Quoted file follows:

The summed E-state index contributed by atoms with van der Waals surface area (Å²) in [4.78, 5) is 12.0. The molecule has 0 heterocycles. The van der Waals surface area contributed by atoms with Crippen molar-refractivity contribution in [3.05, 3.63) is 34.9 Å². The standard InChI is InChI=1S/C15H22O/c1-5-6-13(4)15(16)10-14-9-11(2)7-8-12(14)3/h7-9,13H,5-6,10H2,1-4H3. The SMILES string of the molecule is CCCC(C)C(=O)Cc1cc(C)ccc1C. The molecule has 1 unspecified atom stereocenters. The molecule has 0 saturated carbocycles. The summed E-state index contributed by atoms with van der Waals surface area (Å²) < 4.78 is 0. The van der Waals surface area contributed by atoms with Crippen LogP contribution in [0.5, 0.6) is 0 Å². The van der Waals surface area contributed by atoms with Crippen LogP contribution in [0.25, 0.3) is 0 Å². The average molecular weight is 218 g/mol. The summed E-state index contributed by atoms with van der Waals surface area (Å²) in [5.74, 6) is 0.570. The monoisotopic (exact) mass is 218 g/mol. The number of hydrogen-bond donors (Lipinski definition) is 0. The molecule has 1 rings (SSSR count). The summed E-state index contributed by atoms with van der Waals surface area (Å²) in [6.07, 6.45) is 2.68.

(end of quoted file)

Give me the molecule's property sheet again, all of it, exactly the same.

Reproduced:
The summed E-state index contributed by atoms with van der Waals surface area (Å²) in [4.78, 5) is 12.0. The molecule has 0 heterocycles. The van der Waals surface area contributed by atoms with Crippen molar-refractivity contribution in [3.05, 3.63) is 34.9 Å². The standard InChI is InChI=1S/C15H22O/c1-5-6-13(4)15(16)10-14-9-11(2)7-8-12(14)3/h7-9,13H,5-6,10H2,1-4H3. The SMILES string of the molecule is CCCC(C)C(=O)Cc1cc(C)ccc1C. The molecule has 1 unspecified atom stereocenters. The molecule has 0 saturated carbocycles. The summed E-state index contributed by atoms with van der Waals surface area (Å²) < 4.78 is 0. The van der Waals surface area contributed by atoms with Crippen LogP contribution in [0.5, 0.6) is 0 Å². The van der Waals surface area contributed by atoms with Crippen LogP contribution in [0.25, 0.3) is 0 Å². The average molecular weight is 218 g/mol. The summed E-state index contributed by atoms with van der Waals surface area (Å²) in [5.74, 6) is 0.570. The monoisotopic (exact) mass is 218 g/mol. The number of hydrogen-bond donors (Lipinski definition) is 0. The molecule has 1 rings (SSSR count). The summed E-state index contributed by atoms with van der Waals surface area (Å²) in [6.07, 6.45) is 2.68.